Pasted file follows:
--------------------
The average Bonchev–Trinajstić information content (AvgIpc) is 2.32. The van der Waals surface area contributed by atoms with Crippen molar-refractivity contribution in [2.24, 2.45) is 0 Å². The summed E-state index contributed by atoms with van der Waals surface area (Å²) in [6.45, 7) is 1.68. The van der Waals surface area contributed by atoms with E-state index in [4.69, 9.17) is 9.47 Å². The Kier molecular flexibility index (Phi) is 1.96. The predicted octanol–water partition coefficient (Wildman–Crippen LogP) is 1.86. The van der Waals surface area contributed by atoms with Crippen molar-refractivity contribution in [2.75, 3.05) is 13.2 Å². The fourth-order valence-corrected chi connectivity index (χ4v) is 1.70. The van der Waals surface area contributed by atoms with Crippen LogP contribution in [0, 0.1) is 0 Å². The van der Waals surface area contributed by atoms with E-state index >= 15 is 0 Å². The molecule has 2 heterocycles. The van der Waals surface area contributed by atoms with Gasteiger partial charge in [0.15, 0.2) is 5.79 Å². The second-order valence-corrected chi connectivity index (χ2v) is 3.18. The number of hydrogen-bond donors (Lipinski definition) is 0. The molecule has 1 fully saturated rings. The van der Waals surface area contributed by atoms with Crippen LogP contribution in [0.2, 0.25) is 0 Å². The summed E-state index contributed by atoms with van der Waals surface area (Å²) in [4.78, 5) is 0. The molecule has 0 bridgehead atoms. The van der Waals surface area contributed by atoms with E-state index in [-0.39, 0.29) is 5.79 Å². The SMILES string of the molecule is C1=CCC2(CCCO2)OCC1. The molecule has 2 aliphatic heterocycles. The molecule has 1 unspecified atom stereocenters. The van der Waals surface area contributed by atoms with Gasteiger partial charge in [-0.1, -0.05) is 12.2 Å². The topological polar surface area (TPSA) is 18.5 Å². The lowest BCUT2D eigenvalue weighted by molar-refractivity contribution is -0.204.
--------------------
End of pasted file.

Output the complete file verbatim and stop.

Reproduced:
The average Bonchev–Trinajstić information content (AvgIpc) is 2.32. The van der Waals surface area contributed by atoms with Crippen molar-refractivity contribution in [2.24, 2.45) is 0 Å². The summed E-state index contributed by atoms with van der Waals surface area (Å²) in [6.45, 7) is 1.68. The van der Waals surface area contributed by atoms with E-state index in [4.69, 9.17) is 9.47 Å². The Kier molecular flexibility index (Phi) is 1.96. The predicted octanol–water partition coefficient (Wildman–Crippen LogP) is 1.86. The van der Waals surface area contributed by atoms with Crippen molar-refractivity contribution in [2.75, 3.05) is 13.2 Å². The fourth-order valence-corrected chi connectivity index (χ4v) is 1.70. The van der Waals surface area contributed by atoms with Crippen LogP contribution in [0, 0.1) is 0 Å². The van der Waals surface area contributed by atoms with E-state index >= 15 is 0 Å². The molecule has 2 heterocycles. The van der Waals surface area contributed by atoms with Gasteiger partial charge in [0.15, 0.2) is 5.79 Å². The second-order valence-corrected chi connectivity index (χ2v) is 3.18. The number of hydrogen-bond donors (Lipinski definition) is 0. The molecule has 1 fully saturated rings. The van der Waals surface area contributed by atoms with Crippen LogP contribution in [0.2, 0.25) is 0 Å². The summed E-state index contributed by atoms with van der Waals surface area (Å²) in [4.78, 5) is 0. The molecule has 0 bridgehead atoms. The van der Waals surface area contributed by atoms with E-state index in [-0.39, 0.29) is 5.79 Å². The SMILES string of the molecule is C1=CCC2(CCCO2)OCC1. The molecule has 2 aliphatic heterocycles. The molecule has 1 unspecified atom stereocenters. The van der Waals surface area contributed by atoms with Gasteiger partial charge in [-0.1, -0.05) is 12.2 Å². The topological polar surface area (TPSA) is 18.5 Å². The lowest BCUT2D eigenvalue weighted by molar-refractivity contribution is -0.204.